Located in Adult Fiction (FIC SCOTTOLINE)

And the Train Goes by William Bee; Safari Friends by Treesha Runnells

Reviewed by Diane Basting

And the Train Goes
Many people ride the train in this delightful noise color blocked story for many reasons I loved reading this one out loud with my great nephew and any train loving child will get a kick out of this train trip!

Located in Children’s Picture Books (E BEE)

Safari Friends
Guessing books, lifting flaps, and animals all add up to be excellent in the car books! I love the two clues easy fold/unfold flaps that let my great nephew hold the book and manipulate it while we read in the car. Simple bold illustrations designed in 4 quadrants.

Located in Children’s Picture Books (E RUNNELLS)

The Self-Made Widow by Fabian Nicieza

Reviewed by Cassidy Hammel (Library Staff)

My fingers were itching to get Fabian Nicieza’s newest title, The Self-Made Widow after reading his first novel, Suburban Dicks. What can I say? The man has a way with catchy titles.

Andrea Stern is a former FBI profiler who’s been juggling five children and a growing sense that she chose the wrong direction in life. Stern lives and breathes profiling. A tragic incident in her childhood forever altered her outlook on the world, she approaches things with a hard cynicism and couldn’t change the way her mind is wired even if she wanted to. Stern takes in all details, each angle, considers every possibility and does so in seconds flat. Her husband does not see her anymore, seems to be up to something nefarious, again, and discourages her from following the work she was born to do. When Andrea is confronted with the shady circumstances of her friend’s husband’s sudden death, she has to choose if finding the truth is more important than steamrolling all the people it will hurt in the process.

I like this novel because it’s honest and gritty. Parents don’t like their kids all the time, relationships are messy and hard work, time changes how people feel and, sometimes, it’s all you can do to hold still long enough to ask yourself if your life is what you want it to be.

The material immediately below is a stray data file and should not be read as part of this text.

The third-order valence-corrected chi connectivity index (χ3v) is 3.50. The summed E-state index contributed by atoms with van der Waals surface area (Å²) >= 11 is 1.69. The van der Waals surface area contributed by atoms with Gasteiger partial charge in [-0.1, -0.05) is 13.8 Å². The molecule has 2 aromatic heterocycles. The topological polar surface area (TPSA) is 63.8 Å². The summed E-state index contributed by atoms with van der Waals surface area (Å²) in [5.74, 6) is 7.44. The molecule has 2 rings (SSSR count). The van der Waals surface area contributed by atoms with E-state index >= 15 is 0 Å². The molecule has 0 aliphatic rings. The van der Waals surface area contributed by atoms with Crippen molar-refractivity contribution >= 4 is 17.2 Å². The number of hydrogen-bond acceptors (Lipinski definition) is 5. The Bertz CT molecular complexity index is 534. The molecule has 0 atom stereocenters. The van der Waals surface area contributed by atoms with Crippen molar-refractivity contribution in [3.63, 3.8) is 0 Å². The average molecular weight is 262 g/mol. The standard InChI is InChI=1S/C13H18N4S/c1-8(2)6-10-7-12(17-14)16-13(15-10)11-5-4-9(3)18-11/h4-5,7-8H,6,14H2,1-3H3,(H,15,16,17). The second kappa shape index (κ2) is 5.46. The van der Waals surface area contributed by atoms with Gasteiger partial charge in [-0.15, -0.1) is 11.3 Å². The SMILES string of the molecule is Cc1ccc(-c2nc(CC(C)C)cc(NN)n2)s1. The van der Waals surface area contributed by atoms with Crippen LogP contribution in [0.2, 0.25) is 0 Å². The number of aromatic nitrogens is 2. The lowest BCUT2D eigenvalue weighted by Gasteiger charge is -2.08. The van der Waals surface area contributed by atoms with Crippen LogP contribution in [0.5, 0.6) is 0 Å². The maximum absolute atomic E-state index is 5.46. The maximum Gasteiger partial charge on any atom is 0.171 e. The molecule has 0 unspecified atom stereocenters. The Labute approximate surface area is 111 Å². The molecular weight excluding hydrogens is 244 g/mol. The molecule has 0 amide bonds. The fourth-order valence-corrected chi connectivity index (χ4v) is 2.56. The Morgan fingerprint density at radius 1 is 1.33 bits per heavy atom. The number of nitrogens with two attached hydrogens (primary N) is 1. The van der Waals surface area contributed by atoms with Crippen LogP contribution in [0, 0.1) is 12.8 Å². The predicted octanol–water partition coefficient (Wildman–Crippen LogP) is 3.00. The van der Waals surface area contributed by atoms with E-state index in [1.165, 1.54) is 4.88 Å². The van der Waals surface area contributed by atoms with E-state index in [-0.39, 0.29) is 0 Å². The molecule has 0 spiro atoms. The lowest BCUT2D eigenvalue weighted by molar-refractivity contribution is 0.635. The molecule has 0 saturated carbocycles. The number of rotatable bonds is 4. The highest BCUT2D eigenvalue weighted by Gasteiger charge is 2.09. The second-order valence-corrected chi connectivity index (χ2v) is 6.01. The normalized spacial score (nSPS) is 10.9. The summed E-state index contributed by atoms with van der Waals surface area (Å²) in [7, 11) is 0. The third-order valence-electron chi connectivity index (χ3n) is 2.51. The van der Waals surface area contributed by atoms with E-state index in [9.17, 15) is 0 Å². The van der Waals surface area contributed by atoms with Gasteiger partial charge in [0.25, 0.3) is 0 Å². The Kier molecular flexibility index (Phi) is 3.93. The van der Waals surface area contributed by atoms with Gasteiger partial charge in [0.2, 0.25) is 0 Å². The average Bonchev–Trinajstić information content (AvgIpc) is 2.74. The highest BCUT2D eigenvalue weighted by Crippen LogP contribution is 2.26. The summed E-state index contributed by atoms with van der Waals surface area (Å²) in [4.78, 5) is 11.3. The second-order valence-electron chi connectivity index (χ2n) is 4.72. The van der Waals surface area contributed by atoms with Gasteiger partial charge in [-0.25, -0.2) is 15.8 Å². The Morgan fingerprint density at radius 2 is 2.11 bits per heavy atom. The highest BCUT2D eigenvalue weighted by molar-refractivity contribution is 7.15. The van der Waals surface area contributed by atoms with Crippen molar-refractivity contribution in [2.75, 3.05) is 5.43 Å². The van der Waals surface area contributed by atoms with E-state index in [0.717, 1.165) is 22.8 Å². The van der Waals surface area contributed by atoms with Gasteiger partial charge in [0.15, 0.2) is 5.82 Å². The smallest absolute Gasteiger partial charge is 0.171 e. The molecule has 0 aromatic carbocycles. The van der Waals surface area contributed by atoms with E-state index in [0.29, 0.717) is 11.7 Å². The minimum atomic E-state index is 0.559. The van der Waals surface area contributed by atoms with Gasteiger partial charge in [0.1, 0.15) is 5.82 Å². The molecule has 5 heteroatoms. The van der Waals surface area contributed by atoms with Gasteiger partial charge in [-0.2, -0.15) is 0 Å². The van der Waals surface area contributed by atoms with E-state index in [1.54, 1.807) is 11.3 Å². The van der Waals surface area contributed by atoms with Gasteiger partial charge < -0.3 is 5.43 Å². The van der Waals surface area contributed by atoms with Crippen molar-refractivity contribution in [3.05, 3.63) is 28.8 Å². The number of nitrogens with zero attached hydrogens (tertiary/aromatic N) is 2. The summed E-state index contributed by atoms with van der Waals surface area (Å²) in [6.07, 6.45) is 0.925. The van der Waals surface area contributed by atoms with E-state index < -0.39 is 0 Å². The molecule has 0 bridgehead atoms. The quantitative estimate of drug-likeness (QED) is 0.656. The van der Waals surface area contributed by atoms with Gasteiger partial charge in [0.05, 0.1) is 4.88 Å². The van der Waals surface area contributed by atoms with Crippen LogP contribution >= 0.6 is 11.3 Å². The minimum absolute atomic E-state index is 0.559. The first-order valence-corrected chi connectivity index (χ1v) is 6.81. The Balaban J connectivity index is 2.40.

If you liked Suburban Dicks, you will enjoy the mysteries in The Self-Made Widow. If you haven’t read either one, read both!

Available through the Bridges Library System

The Woman They Could Not Silence by Kate Moore

Reviewed by Katy Zignego (Library Staff)

The Woman They Could Not Silence is author Kate Moore’s follow-up to her bestseller The Radium Girls, and I found it just as compelling as its predecessor. I stayed up past midnight to find out what would happen at the end, which is something that doesn’t happen often with nonfiction books!

The titular “woman they could not silence,” Elizabeth Ware Packard, was a housewife and mother of six in 1860 when her husband, a Presbyterian minister, forcibly committed her to an insane asylum. The evidence he provided was that she was disobeying him and not following his religious instruction. At the time, it was possible for a husband to have his wife committed without any medical or judicial determination of her insanity–if he said she was insane, she was. Elizabeth eventually spent three years in the asylum at Jacksonville, Illinois.

She learned in the asylum that she was one of many entirely sane women who were committed by their husbands, generally for disobedience and free thinking. She also learned that women who were truly mentally ill were regularly abused and their conditions left entirely untreated in the so-called hospital. When she supported other women’s charges of abuse and attempted to better their conditions, she was herself punished.

When she eventually gained her freedom–due to some combination of her own efforts and the asylum superintendent’s frustration with her–she devoted herself to exposing the horrific abuses in the asylum system, as well as changing the unjust laws that allowed husbands total legal control over their wives. She wrote books, went on speaking tours, and lobbied legislators for the rest of her life.

I found Elizabeth Packard’s story both horrifying and uplifting, and told in Moore’s signature narrative style it was up-put-down-able. Anyone interested in women’s rights–in the past and today–will find it a compelling read.

Located in Adult Nonfiction (303.48 MOO)

The Bridge Home by Padma Venkatraman

Reviewed by Andrea Bisordi (Library Staff)

Viji believes that she and her sister Rukku are in danger at their home and decides that the best way to avoid that danger is to leave. They find that living on the streets of the big city is harder than she thought it would be. They do find some friends and helpers along the way, including Muthi and Arul, boys who have been living on their own for some time.

I thought the writing in this story was beautiful, and at many points in the tale I did not want to put the book down. There were both mean people and kind people that the girls meet, and it’s not always easy to tell who is who when you encounter them. I did enjoy reading this book, but it is a bit sad, so just know that going in! If you liked The War That Saved my Life by Kimberly Brubaker Bradley or A Place to Belong by Cynthia Kadohata then you would probably like this book as well. Don’t miss reading the author’s note at the end!

Located in Children’s Fiction (J FIC VENKATRAMAN)

The Snatchabook by Helen and Thomas Docherty

Reviewed by Diane Basting (Library Staff)

Reading at bedtime and losing your place in your book is bad enough but to have the book snatched out of your hands and nowhere to be found would be a nightmare, which is what happens in a woodland neighborhood. Rabbit puts on their detective hat and tracks down a Snatchabook; who just wanted someone to read them a story. Sweet story with vignette illustrations.

Located in Children’s Picture Books (E DOCHERTY)